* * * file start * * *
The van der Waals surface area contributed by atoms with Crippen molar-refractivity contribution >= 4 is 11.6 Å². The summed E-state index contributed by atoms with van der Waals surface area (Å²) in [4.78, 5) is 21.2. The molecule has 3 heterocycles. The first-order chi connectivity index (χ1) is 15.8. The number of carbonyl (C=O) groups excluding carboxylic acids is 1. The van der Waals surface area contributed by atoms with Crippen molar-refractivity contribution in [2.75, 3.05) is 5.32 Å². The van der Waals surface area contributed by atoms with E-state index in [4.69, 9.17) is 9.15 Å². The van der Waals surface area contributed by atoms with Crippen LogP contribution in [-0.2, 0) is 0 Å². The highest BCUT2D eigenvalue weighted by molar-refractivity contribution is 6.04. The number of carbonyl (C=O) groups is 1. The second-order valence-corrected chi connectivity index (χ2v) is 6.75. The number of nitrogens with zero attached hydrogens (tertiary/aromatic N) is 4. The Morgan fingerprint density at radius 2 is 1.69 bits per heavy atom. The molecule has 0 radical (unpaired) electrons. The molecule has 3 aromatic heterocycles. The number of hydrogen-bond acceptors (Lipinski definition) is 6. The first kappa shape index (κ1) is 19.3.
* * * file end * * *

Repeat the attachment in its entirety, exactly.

The van der Waals surface area contributed by atoms with Crippen molar-refractivity contribution >= 4 is 11.6 Å². The summed E-state index contributed by atoms with van der Waals surface area (Å²) in [4.78, 5) is 21.2. The molecule has 3 heterocycles. The first-order chi connectivity index (χ1) is 15.8. The number of carbonyl (C=O) groups excluding carboxylic acids is 1. The van der Waals surface area contributed by atoms with Crippen molar-refractivity contribution in [2.75, 3.05) is 5.32 Å². The van der Waals surface area contributed by atoms with E-state index in [4.69, 9.17) is 9.15 Å². The van der Waals surface area contributed by atoms with Crippen LogP contribution in [-0.2, 0) is 0 Å². The highest BCUT2D eigenvalue weighted by molar-refractivity contribution is 6.04. The number of carbonyl (C=O) groups is 1. The second-order valence-corrected chi connectivity index (χ2v) is 6.75. The number of nitrogens with zero attached hydrogens (tertiary/aromatic N) is 4. The Morgan fingerprint density at radius 2 is 1.69 bits per heavy atom. The molecule has 0 radical (unpaired) electrons. The molecule has 3 aromatic heterocycles. The number of hydrogen-bond acceptors (Lipinski definition) is 6. The first kappa shape index (κ1) is 19.3.